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Kremlin's Diplomatic Sour Grapes Leave Bad Taste For Montenegrin Winemaker

  • Alan Crosby
  • Lela Scepanovic

Around a fifth of the wine exported from Montenegro's Plantaze vineyard usually ends up in Russia. (file photo)

CEMOVSKO POLJE, Montenegro -- From the tranquil vineyards of the Plantaze winery near Montenegro's Adriatic coastline, it's hard to imagine one is in the crosshairs of a geopolitical struggle between the world's superpowers. Yet among the more than 11 million vines spilling from the terroir, the battle lines have clearly been drawn.

In April, Rospotrebnadzor, the Russian consumer rights and protection agency, said it was banning imports of Plantaze wine because of elevated levels of metalaxyl, a pesticide, and particle plastic diphtalata in some vintages.

The ban took effect on April 26, just two days before Montenegro's parliament ratified the Balkan nation's membership of the NATO security alliance.

"This unreasonable step is doing our company undoubted, immeasurable and irreconcilable harm," says Plantaze director Boris Milutinovic.

Montenegro is set to become the 29th member of the NATO military alliance on June 5, marking the end of a long and often arduous road to accession.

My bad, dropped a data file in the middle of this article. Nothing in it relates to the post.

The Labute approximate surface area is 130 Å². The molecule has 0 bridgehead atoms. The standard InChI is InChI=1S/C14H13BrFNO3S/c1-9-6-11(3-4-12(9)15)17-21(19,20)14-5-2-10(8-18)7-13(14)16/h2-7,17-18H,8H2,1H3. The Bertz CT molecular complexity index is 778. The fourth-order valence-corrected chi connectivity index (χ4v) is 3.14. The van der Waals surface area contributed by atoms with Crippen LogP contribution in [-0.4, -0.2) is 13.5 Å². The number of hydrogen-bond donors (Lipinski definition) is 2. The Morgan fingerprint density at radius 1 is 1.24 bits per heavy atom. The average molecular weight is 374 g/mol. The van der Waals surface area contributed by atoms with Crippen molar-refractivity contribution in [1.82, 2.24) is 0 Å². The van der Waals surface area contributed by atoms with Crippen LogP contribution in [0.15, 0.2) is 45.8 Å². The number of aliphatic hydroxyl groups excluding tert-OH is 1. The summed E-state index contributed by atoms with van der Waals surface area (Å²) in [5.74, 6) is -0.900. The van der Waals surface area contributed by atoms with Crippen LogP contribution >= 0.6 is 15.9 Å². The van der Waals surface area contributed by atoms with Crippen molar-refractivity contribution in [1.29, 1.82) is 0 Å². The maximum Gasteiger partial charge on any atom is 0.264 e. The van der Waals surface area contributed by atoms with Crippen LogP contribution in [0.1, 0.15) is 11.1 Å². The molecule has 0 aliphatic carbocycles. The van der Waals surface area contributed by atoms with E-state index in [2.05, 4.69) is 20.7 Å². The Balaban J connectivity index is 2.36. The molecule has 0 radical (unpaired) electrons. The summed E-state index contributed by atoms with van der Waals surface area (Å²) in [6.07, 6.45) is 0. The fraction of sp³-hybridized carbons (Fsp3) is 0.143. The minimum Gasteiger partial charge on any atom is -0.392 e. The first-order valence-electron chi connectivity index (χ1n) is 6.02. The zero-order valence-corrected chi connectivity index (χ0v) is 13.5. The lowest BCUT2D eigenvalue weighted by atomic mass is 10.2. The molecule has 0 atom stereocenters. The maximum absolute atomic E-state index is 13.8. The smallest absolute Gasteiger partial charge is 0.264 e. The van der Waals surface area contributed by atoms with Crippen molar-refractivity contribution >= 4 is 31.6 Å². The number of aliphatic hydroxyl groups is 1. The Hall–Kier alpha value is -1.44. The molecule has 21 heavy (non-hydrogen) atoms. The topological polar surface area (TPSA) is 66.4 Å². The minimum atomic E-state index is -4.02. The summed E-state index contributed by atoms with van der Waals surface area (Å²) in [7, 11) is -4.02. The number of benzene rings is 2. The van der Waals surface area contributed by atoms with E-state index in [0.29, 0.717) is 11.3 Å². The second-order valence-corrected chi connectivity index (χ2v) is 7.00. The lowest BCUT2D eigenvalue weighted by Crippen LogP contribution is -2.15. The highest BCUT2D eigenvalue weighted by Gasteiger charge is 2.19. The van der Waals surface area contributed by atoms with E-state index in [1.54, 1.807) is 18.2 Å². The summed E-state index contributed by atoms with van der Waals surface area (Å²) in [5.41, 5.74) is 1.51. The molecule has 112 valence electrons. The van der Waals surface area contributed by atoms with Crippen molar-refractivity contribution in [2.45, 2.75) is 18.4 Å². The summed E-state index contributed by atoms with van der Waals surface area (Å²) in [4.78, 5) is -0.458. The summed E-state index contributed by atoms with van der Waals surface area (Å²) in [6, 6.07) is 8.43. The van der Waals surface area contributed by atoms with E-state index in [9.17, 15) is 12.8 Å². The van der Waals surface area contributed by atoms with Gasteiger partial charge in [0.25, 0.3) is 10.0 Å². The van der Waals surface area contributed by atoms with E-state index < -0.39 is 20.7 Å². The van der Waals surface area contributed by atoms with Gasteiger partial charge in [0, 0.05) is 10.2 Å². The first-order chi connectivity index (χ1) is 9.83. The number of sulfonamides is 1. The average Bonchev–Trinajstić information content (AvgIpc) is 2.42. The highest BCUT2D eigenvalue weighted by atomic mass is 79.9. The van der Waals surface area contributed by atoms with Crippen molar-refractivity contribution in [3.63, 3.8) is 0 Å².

Along the way, Moscow has said repeatedly in various contexts that Podgorica's NATO course runs counter to hundreds of years of "fraternal relations" between the two Slavic, Orthodox Christian nations.

As with neighboring Serbia, Montenegro shares linguistic and cultural roots with Russia, and Russians, including Kremlin-connected billionaire Oleg Deripaska, have made substantial investments in the country in recent years.

The expansion of NATO, and the desires of many Balkan nations for deeper integration into Western institutions, such as that alliance and the European Union, has left the Kremlin with a case of diplomatic sour grapes.

Some Montenegrin lawmakers blame Moscow for an alleged coup attempt last year that was seen as a possible effort by the Kremlin to undermine the NATO push.

Moscow rejects the allegation, but a Montenegrin court began indictment proceedings on May 24 against 14 people, including two Russians and two pro-Russia opposition leaders, who are charged with plotting to overthrow the government in Podgorica.

Montenegrin Prime Minister Dusko Markovic (file photo)
Montenegrin Prime Minister Dusko Markovic (file photo)

"It is clear that the decision [to ban Plantaze wine] is in the context of NATO membership," Prime Minister Dusko Markovic told journalists after the ban was announced.

Plantaze, whose vineyards are the largest by surface area in Europe to be cultivated by a single company, exports to more than 40 countries around the world, including Russia, which accounts for about 20 percent of all shipments abroad, according to Milutinovic.

Some 15,500 bottles were pulled from Russian store shelves when the ban was first announced, and on May 31 another 16,200 were removed.

'Political Decision'